Well, after three days of white out and blizzard and 4.5 feet of new untracked snow, we lucked out with no wind and sunny skies the whole way.  But 14 hours is 14 hours.  And when you’ve never been on a sled and you spend 20 of the 30 miles running, sinking with every heavy step into a foot of snow, pushing a 500 pound sledge, the temperature hovering in the negative double digits, it isn’t exactly what I would call easy.  When all you have to eat after breakfast is a frozen hot dog, a chocolate bar, a couple shot bloks and some tea, I wouldn't call it easy.  And when you don't go pee the entire day, I wouldn't call it easy.  It was actually one of the hardest things I’ve ever done.  
Although, it made 45 minutes in spin class feel like a blip.  Actually, spending the remaining time of my trip in the most remote town in the Western Hemisphere with my childhood sweetheart who turned out to be a complete stranger was much harder.  But, that was an emotional challenge.  This was physical.  And yet, I had to tap into mental reserves I never knew I had.  And apparently spiritual ones beyond the mental and emotional.  All in the company of a self-proclaimed atheist.

And all Benjamin could say was “honeymoon’s on.”  In the morning, when he jumped on the sled, and we bobbed down the fjord “honeymoon’s on.”  He seemed to hang onto this idea until Kap Hope, until we were 9km from Itto.  And then, when the dogs started to fight over seal remains left in the middle of the road, and he had to beat them to stop - “deck deck deck” he said over and over and over again with each hit - the honeymoon seemed to be forgotten and abandoned.  Just like the town of Kap Hope.  A ghost town.  As the northern lights danced green and yellow across the arctic sky, the mood was oddly somber and heavy.  Too heavy to comprehend.  Like this place.  So worth coming though!  Hard to imagine.  But so worth finding light and love and levity in a dark, cold, unforgiving place.  Even if that loves exists only in your own heart and for something larger than yourself and another person.
At the tail end of the trip, after we had unloaded half our gear and after we were able to start moving on the track packed by four other sleds coming from town headed out to hunt musk ox, when my feet were far past the point of feeling, I actually made a conscious decision to meditate. Except this time, I couldn’t just close my eyes and sink into that space.  This time, my body was waging a war on itself thanks to a little help from nature and negative 30 degree temperatures.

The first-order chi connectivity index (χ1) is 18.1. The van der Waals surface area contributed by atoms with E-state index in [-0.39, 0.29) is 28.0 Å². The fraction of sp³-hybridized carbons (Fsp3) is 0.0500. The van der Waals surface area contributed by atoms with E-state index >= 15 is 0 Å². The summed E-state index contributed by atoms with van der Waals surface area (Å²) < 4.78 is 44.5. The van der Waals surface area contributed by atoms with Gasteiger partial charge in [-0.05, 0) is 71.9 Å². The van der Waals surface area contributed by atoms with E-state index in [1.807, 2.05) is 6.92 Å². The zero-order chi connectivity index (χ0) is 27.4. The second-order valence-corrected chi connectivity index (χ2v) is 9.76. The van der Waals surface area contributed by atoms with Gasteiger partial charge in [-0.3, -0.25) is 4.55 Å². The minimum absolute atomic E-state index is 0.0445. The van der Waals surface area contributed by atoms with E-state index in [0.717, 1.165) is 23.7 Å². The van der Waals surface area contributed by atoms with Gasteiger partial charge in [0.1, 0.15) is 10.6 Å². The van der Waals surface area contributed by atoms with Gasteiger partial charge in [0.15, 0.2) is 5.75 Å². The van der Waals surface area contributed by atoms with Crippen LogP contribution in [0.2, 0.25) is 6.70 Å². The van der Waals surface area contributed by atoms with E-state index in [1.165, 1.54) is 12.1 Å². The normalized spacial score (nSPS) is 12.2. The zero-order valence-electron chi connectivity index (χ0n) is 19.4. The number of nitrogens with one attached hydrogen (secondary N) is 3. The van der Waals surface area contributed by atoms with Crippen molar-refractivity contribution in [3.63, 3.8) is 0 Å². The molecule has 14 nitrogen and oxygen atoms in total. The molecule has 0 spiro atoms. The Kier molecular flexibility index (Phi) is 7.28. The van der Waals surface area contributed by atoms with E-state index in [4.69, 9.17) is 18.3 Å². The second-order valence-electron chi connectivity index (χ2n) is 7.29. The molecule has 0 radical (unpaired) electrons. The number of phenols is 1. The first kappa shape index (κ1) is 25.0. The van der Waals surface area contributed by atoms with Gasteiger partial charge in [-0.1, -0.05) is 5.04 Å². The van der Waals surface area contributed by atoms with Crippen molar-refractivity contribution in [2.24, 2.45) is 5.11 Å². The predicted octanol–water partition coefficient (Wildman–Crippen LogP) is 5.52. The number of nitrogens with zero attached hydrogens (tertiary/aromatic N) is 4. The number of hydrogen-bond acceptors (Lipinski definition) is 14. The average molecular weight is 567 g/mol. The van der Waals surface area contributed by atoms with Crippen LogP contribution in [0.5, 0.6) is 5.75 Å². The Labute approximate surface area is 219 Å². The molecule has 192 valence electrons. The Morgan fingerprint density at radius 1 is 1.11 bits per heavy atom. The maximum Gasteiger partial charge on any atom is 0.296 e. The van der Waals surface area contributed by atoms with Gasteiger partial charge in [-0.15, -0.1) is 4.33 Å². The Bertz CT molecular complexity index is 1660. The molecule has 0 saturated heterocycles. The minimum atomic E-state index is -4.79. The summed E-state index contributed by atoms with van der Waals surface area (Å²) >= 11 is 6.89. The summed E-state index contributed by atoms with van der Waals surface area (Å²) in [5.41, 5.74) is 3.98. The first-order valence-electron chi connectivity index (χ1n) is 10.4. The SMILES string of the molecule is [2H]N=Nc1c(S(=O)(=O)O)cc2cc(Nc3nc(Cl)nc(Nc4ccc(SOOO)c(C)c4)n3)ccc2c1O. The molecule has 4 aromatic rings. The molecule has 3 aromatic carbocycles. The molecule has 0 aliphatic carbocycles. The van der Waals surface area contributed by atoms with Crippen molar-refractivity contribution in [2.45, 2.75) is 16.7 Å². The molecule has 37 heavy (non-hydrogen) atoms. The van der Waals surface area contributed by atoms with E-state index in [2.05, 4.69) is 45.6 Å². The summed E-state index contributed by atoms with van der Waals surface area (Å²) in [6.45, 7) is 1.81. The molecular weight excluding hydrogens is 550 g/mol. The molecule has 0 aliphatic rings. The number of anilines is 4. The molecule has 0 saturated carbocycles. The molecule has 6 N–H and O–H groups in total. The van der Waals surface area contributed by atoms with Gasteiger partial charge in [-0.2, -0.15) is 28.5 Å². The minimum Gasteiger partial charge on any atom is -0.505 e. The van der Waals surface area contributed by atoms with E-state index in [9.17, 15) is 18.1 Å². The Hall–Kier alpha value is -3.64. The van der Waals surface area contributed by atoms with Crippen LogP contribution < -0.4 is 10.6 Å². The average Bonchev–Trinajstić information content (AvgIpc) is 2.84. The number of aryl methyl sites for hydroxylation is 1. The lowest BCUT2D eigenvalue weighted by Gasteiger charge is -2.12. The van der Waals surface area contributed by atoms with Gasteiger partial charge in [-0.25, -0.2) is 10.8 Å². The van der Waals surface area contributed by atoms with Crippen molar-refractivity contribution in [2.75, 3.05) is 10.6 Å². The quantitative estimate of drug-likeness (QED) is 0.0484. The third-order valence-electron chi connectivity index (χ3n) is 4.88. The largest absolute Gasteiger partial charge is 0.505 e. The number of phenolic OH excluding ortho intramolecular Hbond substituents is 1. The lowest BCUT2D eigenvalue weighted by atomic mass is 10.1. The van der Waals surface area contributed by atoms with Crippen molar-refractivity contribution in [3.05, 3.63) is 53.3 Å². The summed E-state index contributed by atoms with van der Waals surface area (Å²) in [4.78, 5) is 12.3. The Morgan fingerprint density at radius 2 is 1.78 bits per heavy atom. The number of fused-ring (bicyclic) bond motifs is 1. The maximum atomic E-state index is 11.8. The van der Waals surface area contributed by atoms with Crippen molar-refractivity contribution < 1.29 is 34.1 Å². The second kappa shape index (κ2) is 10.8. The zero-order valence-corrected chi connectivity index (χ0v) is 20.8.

The northern lights would have been a nice distraction.  They put on a fine show.  Nature's own Cirque de Soleil.  But cold is cold and it is the ultimate nag. So I started a mantra.  Mantra is kind of a nag in itself.  It repeats and repeats and repeats itself over and over and over again.  Om na va sha vaya.  Om na va sha vaya.  Over and over.  I repeated this mantra over and over again.  With each syllable, I touched my thumb to a finger  alternating from one finger to the next through all my fingers and then back through them again.  Over and over again.  With each repetition, the mantra filled the empty space.  
It untangled the mental and emotional knots that tried to keep me trapped in my cold body.  Instead, it pushed out the cold and along with it the negative thinking.  And eventually, it  pushed out thinking all together.  I guess it was all I could do to become the mantra.  To become the repetition.  To sink into it and trust it and stop fighting it and certainly stop asking when it was going to end.
And once I did, we arrived.